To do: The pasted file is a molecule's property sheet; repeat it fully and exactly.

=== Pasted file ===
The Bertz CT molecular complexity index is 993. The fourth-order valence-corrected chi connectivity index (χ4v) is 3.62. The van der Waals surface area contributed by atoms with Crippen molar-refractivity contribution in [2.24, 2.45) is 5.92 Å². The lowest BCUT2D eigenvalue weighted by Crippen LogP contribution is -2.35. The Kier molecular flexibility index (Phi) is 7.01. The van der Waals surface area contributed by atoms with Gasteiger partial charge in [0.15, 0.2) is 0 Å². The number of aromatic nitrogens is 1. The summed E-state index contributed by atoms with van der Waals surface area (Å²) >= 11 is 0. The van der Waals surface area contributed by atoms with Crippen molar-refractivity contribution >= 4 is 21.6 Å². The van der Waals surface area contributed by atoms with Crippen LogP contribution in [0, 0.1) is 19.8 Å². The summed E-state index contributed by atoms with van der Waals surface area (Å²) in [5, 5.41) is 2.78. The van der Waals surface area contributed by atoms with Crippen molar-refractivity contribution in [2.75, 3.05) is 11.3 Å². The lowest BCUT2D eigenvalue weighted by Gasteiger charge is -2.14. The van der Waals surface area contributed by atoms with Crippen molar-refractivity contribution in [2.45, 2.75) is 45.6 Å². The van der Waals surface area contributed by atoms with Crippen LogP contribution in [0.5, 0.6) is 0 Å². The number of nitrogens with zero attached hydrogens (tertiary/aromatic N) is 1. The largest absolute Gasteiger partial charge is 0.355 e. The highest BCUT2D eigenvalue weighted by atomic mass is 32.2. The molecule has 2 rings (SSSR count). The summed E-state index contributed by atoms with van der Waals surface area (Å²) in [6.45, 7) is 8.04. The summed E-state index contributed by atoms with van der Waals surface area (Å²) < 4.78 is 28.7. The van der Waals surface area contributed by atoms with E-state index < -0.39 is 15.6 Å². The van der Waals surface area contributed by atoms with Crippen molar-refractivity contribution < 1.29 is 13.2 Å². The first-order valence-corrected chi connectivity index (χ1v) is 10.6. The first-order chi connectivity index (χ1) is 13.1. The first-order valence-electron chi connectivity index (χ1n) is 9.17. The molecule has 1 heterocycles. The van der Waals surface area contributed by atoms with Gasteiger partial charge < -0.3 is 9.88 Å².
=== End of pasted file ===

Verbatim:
The Bertz CT molecular complexity index is 993. The fourth-order valence-corrected chi connectivity index (χ4v) is 3.62. The van der Waals surface area contributed by atoms with Crippen molar-refractivity contribution in [2.24, 2.45) is 5.92 Å². The lowest BCUT2D eigenvalue weighted by Crippen LogP contribution is -2.35. The Kier molecular flexibility index (Phi) is 7.01. The van der Waals surface area contributed by atoms with Gasteiger partial charge in [0.15, 0.2) is 0 Å². The number of aromatic nitrogens is 1. The summed E-state index contributed by atoms with van der Waals surface area (Å²) >= 11 is 0. The van der Waals surface area contributed by atoms with Crippen molar-refractivity contribution >= 4 is 21.6 Å². The van der Waals surface area contributed by atoms with Crippen LogP contribution in [0, 0.1) is 19.8 Å². The summed E-state index contributed by atoms with van der Waals surface area (Å²) in [5, 5.41) is 2.78. The van der Waals surface area contributed by atoms with Crippen molar-refractivity contribution in [2.75, 3.05) is 11.3 Å². The lowest BCUT2D eigenvalue weighted by Gasteiger charge is -2.14. The van der Waals surface area contributed by atoms with Crippen molar-refractivity contribution in [2.45, 2.75) is 45.6 Å². The van der Waals surface area contributed by atoms with Crippen LogP contribution in [0.5, 0.6) is 0 Å². The number of nitrogens with zero attached hydrogens (tertiary/aromatic N) is 1. The largest absolute Gasteiger partial charge is 0.355 e. The highest BCUT2D eigenvalue weighted by atomic mass is 32.2. The molecule has 2 rings (SSSR count). The summed E-state index contributed by atoms with van der Waals surface area (Å²) in [6.45, 7) is 8.04. The summed E-state index contributed by atoms with van der Waals surface area (Å²) < 4.78 is 28.7. The van der Waals surface area contributed by atoms with E-state index < -0.39 is 15.6 Å². The van der Waals surface area contributed by atoms with Crippen molar-refractivity contribution < 1.29 is 13.2 Å². The first-order valence-corrected chi connectivity index (χ1v) is 10.6. The first-order chi connectivity index (χ1) is 13.1. The first-order valence-electron chi connectivity index (χ1n) is 9.17. The molecule has 1 heterocycles. The van der Waals surface area contributed by atoms with Gasteiger partial charge < -0.3 is 9.88 Å².